These shifts give the game a delightful Paper Mario-esque feel. Mega Man will sometimes round corners in the 3D world like a piece of paper sliding over the edge of a table as the camera swivels around the 3D level. The effect makes Mega Man 2.5D’s expanded stages feel bigger and deeper than the originals from which they pull their ideas.
It feels like something salvaged from some lost locked drawer deep in the Capcom vault.
Often, the effect alters traditional Mega Man gameplay in subtle ways. Areas where you’re made to climb shift the camera, making it easier to gauge ledges from background. At other points, the game cleverly hides pitfalls behind foreground, requiring you to pay attention to your surroundings to avoid falling into a bottomless pit.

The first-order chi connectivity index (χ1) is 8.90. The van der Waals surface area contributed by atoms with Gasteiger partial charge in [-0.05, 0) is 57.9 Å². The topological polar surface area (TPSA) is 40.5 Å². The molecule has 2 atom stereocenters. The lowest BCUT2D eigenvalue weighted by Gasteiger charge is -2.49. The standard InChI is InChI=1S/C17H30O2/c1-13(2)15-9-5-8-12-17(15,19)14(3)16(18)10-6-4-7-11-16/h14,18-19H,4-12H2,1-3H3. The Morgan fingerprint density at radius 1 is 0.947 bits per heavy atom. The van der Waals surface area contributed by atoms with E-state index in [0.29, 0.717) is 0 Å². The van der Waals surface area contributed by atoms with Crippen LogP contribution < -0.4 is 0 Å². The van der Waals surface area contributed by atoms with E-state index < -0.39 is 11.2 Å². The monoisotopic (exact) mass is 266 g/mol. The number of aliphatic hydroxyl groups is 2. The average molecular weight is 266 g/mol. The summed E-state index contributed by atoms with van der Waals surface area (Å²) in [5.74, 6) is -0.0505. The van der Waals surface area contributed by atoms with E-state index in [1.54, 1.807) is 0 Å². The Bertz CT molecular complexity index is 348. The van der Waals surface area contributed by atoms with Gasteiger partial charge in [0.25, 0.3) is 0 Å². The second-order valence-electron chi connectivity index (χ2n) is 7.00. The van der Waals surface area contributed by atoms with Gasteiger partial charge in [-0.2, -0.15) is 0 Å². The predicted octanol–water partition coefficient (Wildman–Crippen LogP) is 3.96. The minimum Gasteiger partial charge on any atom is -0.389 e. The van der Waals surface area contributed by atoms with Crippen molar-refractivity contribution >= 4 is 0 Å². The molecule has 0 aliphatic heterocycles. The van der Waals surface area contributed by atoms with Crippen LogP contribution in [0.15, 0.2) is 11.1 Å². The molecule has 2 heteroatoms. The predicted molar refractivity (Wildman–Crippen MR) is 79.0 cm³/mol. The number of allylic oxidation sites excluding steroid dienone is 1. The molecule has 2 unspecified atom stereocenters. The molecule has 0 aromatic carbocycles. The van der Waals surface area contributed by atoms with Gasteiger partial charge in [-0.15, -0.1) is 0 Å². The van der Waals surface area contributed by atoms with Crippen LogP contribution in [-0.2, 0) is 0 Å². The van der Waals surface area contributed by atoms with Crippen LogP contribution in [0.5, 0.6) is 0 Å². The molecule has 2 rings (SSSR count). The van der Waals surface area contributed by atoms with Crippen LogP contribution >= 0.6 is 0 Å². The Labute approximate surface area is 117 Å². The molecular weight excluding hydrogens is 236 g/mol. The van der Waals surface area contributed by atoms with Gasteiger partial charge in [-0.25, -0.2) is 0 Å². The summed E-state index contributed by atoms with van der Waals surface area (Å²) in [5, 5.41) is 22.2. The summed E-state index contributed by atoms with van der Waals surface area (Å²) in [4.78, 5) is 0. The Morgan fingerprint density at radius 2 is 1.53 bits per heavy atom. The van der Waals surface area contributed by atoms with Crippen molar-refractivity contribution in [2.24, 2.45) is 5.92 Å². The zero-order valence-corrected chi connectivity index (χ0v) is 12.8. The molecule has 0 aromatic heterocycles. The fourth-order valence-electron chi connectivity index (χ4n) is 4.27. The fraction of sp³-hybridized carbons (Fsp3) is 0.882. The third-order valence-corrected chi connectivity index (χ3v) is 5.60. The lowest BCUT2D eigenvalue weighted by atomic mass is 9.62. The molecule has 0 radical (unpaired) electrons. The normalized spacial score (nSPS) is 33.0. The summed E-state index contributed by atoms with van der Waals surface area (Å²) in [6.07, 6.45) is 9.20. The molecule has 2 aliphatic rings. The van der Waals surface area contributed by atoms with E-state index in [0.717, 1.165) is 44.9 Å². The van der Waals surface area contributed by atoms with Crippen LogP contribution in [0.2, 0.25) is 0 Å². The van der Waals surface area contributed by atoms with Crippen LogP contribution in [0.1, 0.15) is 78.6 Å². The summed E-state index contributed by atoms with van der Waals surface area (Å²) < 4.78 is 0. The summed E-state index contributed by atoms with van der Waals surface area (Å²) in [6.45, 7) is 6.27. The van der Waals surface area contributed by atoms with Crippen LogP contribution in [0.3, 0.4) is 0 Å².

Tricks like this only add to the challenge. Mega Man 2.5D retains the crushing difficulty of the original Mega Man. Prepare to play and replay your way through tough jumps and enemies that like to hover just above your Mega Buster’s line of fire. There are plenty of returning enemies in the mix from classic games, with just enough tweaks to the environment to put players through their paces.
The most interesting new ideas, however, come from Mega Man 2.5D’s additional game modes. In addition to the standard, Mega Man-sized single-player experience, Mega Man 2.5D also packs two big additions: a two-player cooperative mode, and a competitive multiplayer mode.
The cooperative mode simply allows you and a friend to play through the single-player campaign as Mega Man and Proto Man. The combination allows for some strategy and requires some quick thinking, because even though you’re fighting together, your weapons can stun each other, resulting in some friendly disasters. You can also switch on friendly fire, allowing you to troll your buddy both accidentally and on purpose pretty much all the time.